The White House took off the gloves today as it addressed Donald Trump‘s proposal to ban Muslims from coming to the country, taking shots at the businessman’s appearance and accusing him of ‘vacuous sloganeering’ and ‘outright lies.’
In a string of insults directed at the GOP front runner scattered throughout his daily briefing with reporters, Press Secretary Josh Earnest described Trump’s rhetoric as ‘offensive bluster’ and claimed he has ‘fake hair.’
Pushed to defend the unusually pithy personal attack on Trump’s blonde mane, Earnest said, ‘he’s got a rather outrageous appearance.’
The White House spokesman spent much of his briefing on Tuesday answering questions about Trump and his plan to temporarily ban non-American Muslims from entering the the United States, and he didn’t pull any punches in his responses.
Asked about the Republican contender’s plan early on, Earnest read off a prepared statement aggressively knocking him.
‘Let me just step back and say that the Trump campaign for months now has had a dustbin-of-history-like quality to it. From the vacuous sloganeering to the outright lies, to even the fake hair, the whole carnival barker routine that we’ve seen for some time now.’
The president’s spokesman said not only is Trump’s rhetoric ‘offensive,’ it ‘disqualifies him from serving as president.’
And it exempts any other Republican candidates for the Oval Office, too, who doesn’t go back on their oath to support him if he wins the GOP nomination, he said.
‘That in and of itself is disqualifying.’
Many of Trump’s competitors derided his proposition within hours of its release on Monday. Earnest said that it wasn’t good enough, though.
‘Those comments don’t mean that much if they’re going to go ahead and vote for him,’ he said.
Republicans must decide whether ‘they’re going to be dragged into the dustbin of history with him,’ the administration official said.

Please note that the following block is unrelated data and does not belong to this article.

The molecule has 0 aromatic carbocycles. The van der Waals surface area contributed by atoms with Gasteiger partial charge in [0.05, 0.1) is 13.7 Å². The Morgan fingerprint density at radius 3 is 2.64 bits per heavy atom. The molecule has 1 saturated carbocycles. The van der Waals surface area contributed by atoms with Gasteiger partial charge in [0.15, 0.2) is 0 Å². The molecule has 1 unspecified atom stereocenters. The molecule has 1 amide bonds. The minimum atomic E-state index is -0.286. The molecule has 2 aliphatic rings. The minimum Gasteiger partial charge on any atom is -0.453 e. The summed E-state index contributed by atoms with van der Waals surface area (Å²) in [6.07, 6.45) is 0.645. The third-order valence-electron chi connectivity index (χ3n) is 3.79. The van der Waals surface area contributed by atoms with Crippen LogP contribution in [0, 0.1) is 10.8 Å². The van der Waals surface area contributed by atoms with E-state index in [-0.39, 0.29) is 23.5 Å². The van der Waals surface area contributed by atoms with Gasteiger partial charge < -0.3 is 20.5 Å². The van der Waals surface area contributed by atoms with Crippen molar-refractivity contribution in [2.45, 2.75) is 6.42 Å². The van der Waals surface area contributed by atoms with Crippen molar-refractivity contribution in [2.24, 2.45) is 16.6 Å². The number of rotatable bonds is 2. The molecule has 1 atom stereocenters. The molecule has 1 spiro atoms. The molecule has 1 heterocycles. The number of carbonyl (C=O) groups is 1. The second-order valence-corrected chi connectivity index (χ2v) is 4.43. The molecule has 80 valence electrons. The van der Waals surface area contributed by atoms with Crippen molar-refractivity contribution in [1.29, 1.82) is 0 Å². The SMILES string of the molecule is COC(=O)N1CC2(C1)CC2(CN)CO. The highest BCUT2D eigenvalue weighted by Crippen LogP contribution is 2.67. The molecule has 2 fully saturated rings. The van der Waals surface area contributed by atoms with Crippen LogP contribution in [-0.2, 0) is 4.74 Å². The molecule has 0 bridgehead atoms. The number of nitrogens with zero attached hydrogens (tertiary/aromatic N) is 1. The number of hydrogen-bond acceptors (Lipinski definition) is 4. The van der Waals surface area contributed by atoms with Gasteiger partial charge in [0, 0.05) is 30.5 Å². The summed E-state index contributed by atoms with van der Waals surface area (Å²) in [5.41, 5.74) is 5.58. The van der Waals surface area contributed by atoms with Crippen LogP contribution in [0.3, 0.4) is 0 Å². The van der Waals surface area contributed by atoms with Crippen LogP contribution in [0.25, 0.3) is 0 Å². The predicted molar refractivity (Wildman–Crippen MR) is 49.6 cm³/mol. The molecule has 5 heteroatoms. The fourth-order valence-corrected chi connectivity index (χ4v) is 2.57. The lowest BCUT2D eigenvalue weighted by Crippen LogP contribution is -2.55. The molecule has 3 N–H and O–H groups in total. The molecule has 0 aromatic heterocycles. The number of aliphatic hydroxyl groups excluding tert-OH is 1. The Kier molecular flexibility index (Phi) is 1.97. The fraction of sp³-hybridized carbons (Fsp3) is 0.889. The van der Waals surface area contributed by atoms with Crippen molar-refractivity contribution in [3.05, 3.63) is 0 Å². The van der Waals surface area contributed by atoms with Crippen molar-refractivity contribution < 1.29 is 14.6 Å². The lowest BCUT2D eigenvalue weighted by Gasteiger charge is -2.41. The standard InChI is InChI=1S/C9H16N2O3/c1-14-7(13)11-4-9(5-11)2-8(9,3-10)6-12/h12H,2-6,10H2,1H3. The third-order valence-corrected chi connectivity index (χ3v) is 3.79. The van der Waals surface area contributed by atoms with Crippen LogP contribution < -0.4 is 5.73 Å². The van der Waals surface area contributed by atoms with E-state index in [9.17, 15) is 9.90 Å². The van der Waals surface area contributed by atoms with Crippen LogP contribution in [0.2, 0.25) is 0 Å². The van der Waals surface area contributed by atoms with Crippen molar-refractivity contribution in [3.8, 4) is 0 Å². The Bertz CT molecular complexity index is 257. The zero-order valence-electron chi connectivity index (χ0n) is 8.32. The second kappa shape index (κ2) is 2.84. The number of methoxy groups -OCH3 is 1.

The White House wants candidates to definitively state that they would not back Trump in a general election scenario.
‘They should say right now that they would not support Donald Trump for president. What he said is disqualifying and any Republican who’s too fearful of the Republican base to admit it, has no business serving as president either,’ Earnest proclaimed.
DailyMail.com reached out to several 2016 Republicans to see if they still plan to support Trump, should he win the GOP’s nomination.
The White House has made a point of refraining from comment on many of the 2016 candidates’ charges, even when they invoke the president.
Earnest has said numerous times that if he responded to all of the GOP’s eye-brow raising comments, he’d spend his entire briefing talking about the Oval Office competition instead of the president’s agenda.
But the White House official hit his limit after Trump’s Muslim-banning proposal.
‘I think many people have observed something materially different about his comments from last night,’ Earnest said, explaining the shift in approach.
As for his rip on the billionaire’s hair, Earnest said, ‘I guess I was describing why it would be easy for people to dismiss the Trump campaign as not particularly serious.’
‘Because of his hair?’ asked the reporter pursuing the issue.
‘Because he’s got a rather outrageous appearance. But that’s a hallmark of his campaign and his identity, though. That’s the point I’m trying to cite there.’
After another member of the White House press corps asked Earnest how he knows Trump’s hair is fake, the White House official said, ‘I guess I’m happy to be fact-checked.’
Trump has said on multiple occasions that his hair is indeed real, and has tugged on it publicly to prove it.
‘They attack my hair. It’s mine,’ Trump said during a 2014 National Press Club appearance while yanking it from his head. ‘Would anybody like to inspect?’
The most senior Republican leader also rebuked Donald Trump today over the call to bar Muslims from entering the US.
House Speaker Paul Ryan broke a self-imposed silence on the race for his party’s presidential candidacy to condemn the Republican front-runner‘s plea saying it was ‘not what this party stands for and more importantly it’s not what this country stands for’.
Ryan spoke hours after a defiant Trump doubled down in a series of morning television show interviews, saying the country was ‘at war’ and could not afford another 9/11.
The Republican presidential hopeful phoned three networks to defend his proposal – and claimed he was making ‘making us look strong’.
He said that his plan to indefinitely ban Muslim entry is necessary to prevent another attack on the homeland and rejected comparisons to Hitler.
‘We are now at war,’ he said on Good Morning America. ‘We have a president that doesn’t want to say that, but we are now at war.’
And he said his proposal was little different than Franklin Delano Roosevelt’s executive orders after the bombing of Pearl Harbor that put restrictions on migrants from enemy countries, mainly Japan.
‘This is a president highly respected by all, he did the same thing,’ Trump told GMA’s George Stephanopoulos. ‘If you look at what he was doing, it was far worse.’
Thousands of Japanese-Americans spent the war in internment camps. Trump said he wasn’t going that far, though.
Read more: Daily Mail